For millions of people living in substandard rental housing, health hazards are all too familiar. As of 2018, more than 45 million, or 45% of homes in the United States had one or more health or safety hazards.
Yet renters who might report in-home hazards to property owners or local housing authorities experience many obstacles, including fear of eviction and retaliation by landlords; fear of deportation (for undocumented renters); language barriers; and general distrust of government.
Proactive rental inspection (PRI) programs are one way to alleviate housing quality issues. Unlike complaint-based rental inspection programs, PRI programs perform inspections on a regular schedule, reducing the likelihood that renters will be evicted or illegally punished for reporting hazards. PRI programs can work cooperatively with building owners to improve housing quality and preserve the existing stock of affordable housing by preventing buildings from deteriorating.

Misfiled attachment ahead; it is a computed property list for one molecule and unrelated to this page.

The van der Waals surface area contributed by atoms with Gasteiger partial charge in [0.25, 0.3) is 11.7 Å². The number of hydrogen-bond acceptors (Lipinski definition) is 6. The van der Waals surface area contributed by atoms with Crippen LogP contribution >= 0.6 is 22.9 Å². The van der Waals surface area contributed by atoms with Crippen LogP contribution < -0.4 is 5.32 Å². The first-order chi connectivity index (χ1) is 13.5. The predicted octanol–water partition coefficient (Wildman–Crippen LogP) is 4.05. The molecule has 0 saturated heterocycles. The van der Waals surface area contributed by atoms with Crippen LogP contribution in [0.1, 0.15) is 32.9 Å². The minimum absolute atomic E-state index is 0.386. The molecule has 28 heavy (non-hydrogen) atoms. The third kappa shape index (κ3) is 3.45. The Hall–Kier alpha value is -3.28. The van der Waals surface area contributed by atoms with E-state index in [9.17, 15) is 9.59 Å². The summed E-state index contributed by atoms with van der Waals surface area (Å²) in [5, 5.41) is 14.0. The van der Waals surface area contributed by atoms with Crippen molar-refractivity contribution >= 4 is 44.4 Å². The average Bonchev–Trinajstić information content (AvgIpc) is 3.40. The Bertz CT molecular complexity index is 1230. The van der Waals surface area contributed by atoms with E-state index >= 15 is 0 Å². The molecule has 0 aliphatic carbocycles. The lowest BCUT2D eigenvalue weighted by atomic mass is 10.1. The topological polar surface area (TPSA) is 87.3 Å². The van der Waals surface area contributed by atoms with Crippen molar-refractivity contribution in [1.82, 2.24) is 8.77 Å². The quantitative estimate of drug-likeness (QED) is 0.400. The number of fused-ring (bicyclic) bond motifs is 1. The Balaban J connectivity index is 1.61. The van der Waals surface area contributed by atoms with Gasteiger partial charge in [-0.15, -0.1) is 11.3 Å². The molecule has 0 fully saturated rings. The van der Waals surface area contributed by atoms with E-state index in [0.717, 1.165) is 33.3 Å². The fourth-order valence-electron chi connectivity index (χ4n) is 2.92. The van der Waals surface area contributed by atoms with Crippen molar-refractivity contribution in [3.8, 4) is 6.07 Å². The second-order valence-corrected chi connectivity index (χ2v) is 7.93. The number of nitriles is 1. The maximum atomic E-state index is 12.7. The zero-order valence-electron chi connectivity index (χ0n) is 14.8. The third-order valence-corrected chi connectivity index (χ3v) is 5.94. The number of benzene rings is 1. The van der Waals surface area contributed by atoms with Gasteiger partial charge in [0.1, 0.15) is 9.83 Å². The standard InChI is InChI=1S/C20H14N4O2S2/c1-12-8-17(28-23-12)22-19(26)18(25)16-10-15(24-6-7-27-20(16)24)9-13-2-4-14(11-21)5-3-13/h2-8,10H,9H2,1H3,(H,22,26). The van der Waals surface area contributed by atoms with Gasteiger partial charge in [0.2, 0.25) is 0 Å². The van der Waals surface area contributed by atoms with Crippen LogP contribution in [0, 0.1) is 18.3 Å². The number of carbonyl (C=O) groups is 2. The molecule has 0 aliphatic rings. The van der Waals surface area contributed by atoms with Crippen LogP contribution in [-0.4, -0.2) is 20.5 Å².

A recent article published by the Illinois Answers Project — a nonpartisan investigative news organization — compares and contrasts Denver's rental inspection program with Chicago's lack of inspections and tracking. The article cites ChangeLab Solutions senior attorney Gregory Miao on rental inspection program design and rollout. “Ensuring that everyone has healthy housing is a foundational public health service that we should all be providing,” Miao said.
“Ensuring that everyone has healthy housing is a foundational public health service that we should all be providing.” ―Gregory Miao
Read the full article on the website for the Illinois Answers Project to learn more.